Just before the start of the firebreak lockdown, I wrote an article for Nation.Cymru explaining the expected path of cases and deaths during the lockdown. I’m pleased to say that my predictions turned out to be pretty accurate.
Now that we’re 11 days past the end of lockdown, we are just about in a position to look back and see if it worked.
And the answer, as government politicians are keen to say, is: yes, it did. It brought down cases; they’re right. But I fear that the message which came over at the end of the lockdown, which felt like “that’s it folks, back to normal life” (although it wasn’t quite that – although many clearly interpreted it as such) could end up undoing all of our good work faster that we’d anticipated.
So, let’s take a look at what happened. In the chart, I’ve labelled key dates:
- Lockdown starts (Friday 23rd October)
- Cases peak (Friday 30th October)
- Schools return (Tuesday 3rd November)
- Lockdown ends (Monday 9th November)
- Cases at their lowest (Wednesday 11h November)
The red lines on the graph show the daily figures. They are very erratic, so it’s important not to place too much emphasis on the figures from day to day. However, by taking a 7-day average, we can more clearly see the trend. Key dates 2 and 5 are based on that trend – the green line.
It took seven days from lockdown for cases to peak. From then, they fell fairly quickly and encouragingly, for 12 days. That’s four days short of the length of the lockdown. The fall bottomed out on Wednesday 11th November.
It’s inconceivable that the start of this ‘bottoming out’ was due to the end of the lockdown, on the Monday just two days earlier, so we have to look for other factors. There are two possibilities:
1. Irregularities in the data
We know these have happened, as was seen with the 444 cases recorded on Tuesday 10th November (this was explained by PHW as a delay in some of the test data). But these irregularities are largely evened out by taking an average. There have been a number days recently with what I would consider suspicious data – i.e. unlikely from a statistical point of view, so I don’t discount this possibility.
2. The return of schools on 3rd November
Schools returned eight days before the lowest point in cases. This corresponds almost exactly to the time from lockdown to the peak, and seems to me to be the most likely explanation for the date of the trough.
This leaves us, as I write, 11 days after the end of the lockdown, and just beginning to see the effect of the end of lockdown coming through into the data. Because a 7-day average line on a graph cannot include data points beyond the current day, it lags behind by three days. So we are currently only seeing the data to eight days after the end of lockdown in that average.
If I am right, and I really hope I am not, we might see a steeper increase emerging in the next few days.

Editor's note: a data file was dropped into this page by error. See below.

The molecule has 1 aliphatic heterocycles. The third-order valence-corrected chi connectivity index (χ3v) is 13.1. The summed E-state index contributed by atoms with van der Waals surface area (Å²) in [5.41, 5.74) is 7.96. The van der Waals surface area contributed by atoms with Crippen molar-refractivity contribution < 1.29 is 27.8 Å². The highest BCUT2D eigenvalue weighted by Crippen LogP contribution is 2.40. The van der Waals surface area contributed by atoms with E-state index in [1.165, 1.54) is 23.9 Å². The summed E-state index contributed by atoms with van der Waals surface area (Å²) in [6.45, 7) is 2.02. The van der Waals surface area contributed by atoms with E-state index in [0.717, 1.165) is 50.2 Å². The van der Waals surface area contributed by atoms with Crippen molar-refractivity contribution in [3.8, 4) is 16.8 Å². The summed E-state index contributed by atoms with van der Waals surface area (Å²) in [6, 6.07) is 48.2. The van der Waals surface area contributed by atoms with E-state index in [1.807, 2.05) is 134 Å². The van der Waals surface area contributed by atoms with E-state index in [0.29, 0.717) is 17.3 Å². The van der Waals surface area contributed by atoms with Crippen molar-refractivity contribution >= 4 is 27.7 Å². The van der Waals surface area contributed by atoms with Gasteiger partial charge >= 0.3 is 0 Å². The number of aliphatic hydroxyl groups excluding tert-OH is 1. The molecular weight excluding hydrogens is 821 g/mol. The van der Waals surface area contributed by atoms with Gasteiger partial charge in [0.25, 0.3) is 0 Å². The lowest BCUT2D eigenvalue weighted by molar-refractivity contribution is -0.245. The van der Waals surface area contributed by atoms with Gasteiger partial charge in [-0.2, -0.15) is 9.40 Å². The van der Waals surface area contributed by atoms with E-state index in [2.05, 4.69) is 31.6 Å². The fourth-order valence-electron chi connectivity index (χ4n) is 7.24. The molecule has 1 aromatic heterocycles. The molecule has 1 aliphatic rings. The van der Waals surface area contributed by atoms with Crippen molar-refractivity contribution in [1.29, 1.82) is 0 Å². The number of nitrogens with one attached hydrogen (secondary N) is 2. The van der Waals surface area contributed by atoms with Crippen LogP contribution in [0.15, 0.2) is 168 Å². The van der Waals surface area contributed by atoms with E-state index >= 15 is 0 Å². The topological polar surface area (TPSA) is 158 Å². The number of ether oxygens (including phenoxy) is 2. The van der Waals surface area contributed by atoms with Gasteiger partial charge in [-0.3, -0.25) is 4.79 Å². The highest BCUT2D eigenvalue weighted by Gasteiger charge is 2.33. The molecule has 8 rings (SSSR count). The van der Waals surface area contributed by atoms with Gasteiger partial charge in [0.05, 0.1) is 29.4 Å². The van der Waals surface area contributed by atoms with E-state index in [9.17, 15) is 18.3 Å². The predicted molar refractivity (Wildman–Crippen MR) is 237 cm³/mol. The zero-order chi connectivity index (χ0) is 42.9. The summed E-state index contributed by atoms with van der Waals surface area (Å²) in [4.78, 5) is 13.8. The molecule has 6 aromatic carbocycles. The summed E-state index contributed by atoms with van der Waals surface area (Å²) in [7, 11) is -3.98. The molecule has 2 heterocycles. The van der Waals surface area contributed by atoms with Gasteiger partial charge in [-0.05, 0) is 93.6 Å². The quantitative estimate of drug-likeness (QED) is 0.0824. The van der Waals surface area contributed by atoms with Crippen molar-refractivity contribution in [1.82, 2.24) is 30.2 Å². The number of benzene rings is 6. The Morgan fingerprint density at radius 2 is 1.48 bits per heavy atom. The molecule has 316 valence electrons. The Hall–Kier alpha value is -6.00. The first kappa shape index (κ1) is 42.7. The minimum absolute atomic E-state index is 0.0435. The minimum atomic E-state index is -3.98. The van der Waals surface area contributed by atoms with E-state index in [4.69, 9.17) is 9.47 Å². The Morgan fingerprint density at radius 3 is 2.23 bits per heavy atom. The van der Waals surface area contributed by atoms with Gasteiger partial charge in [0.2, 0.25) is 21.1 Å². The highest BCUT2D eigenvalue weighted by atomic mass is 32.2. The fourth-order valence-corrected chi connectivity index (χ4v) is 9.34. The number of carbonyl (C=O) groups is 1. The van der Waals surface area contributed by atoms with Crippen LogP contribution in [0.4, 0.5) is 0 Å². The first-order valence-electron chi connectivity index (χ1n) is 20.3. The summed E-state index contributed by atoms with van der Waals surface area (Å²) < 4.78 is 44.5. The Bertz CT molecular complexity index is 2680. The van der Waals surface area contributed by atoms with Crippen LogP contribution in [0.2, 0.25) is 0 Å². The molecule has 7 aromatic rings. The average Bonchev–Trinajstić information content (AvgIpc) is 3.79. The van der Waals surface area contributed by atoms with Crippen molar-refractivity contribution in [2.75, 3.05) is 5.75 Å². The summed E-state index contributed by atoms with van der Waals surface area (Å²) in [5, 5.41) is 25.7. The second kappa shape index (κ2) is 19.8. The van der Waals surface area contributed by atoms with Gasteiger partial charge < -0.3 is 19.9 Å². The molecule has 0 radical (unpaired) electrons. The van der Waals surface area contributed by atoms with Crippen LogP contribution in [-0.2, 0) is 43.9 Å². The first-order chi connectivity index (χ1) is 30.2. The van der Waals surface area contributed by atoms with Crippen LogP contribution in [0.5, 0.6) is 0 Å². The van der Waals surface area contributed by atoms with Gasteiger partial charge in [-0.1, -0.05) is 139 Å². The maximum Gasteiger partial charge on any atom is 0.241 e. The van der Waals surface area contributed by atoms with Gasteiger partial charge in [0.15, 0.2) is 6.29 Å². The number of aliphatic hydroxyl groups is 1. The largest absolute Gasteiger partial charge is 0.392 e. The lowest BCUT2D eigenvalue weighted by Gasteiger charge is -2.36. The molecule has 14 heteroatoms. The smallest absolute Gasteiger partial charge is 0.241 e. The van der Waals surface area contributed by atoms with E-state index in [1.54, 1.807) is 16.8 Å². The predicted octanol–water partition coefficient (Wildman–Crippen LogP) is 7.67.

The worst-case scenario is that the lockdown has bought us a month: two weeks of lockdown, followed by two weeks to return to where we were. In any case, I am not sure that the Welsh government’s aim of no more lockdowns before Christmas will be sustainable. With three local authorities back in double figures on Friday (Swansea, Cardiff and Rhondda Cynon Taf), it’s clear that there are still big problems, and these can’t be ignored without severely stressing our health service.
Of course, nothing like this had been tried before, and lessons can be learnt from this. Perhaps a “what if” would be useful here: “what if schools hadn’t re-opened until the end of the lockdown?”
To try to answer that question, we can look back and see what the rate of decrease was, around its maximum. The week of 2nd to 9th November was the period of greatest fall; from 1299.4 to 889.1 – a fall of 410.3, or 31.6% in 7 days, from which we can estimate that the first week of lockdown cut cases by around a third.
In a 6-day period (the amount we lost by schools going back – Monday 2nd, at least around here, was an Inset Day), that’s 27.1% (6/7 of 31.6%). So that could have seen us trough at a little under 600, instead of 806.3. If we’d had a three week, 23 day lockdown, with schools closed, cases might have been brought down by around 59% (to somewhere around 470). In any scenario though, the time to double before lockdown was around 16 days, so it still doesn’t buy a huge amount of time.
My own feeling, at the moment, is that without further measures before Christmas, the NHS could start struggling again. It’s still five weeks away. That’s two more doublings.
What we can’t be sure of is how fast cases will rise now, as the effect of the end of lockdown comes through in the figures in the next few days. If it’s low enough for an enhanced track and trace to cope with, that could buy us more time. And with an R not much above 1 (time to double over two weeks – compare March, when time to double was at worst less than three days), it feels to me that it wouldn’t take too much of a change to bring it under control.
But, given that you can’t legislate for a change in people’s attitudes, what that change is, I am not sure.
Angharad Shaw is a lecturer in Computer Science at Aberystwyth University and has a PhD in bioinformatics.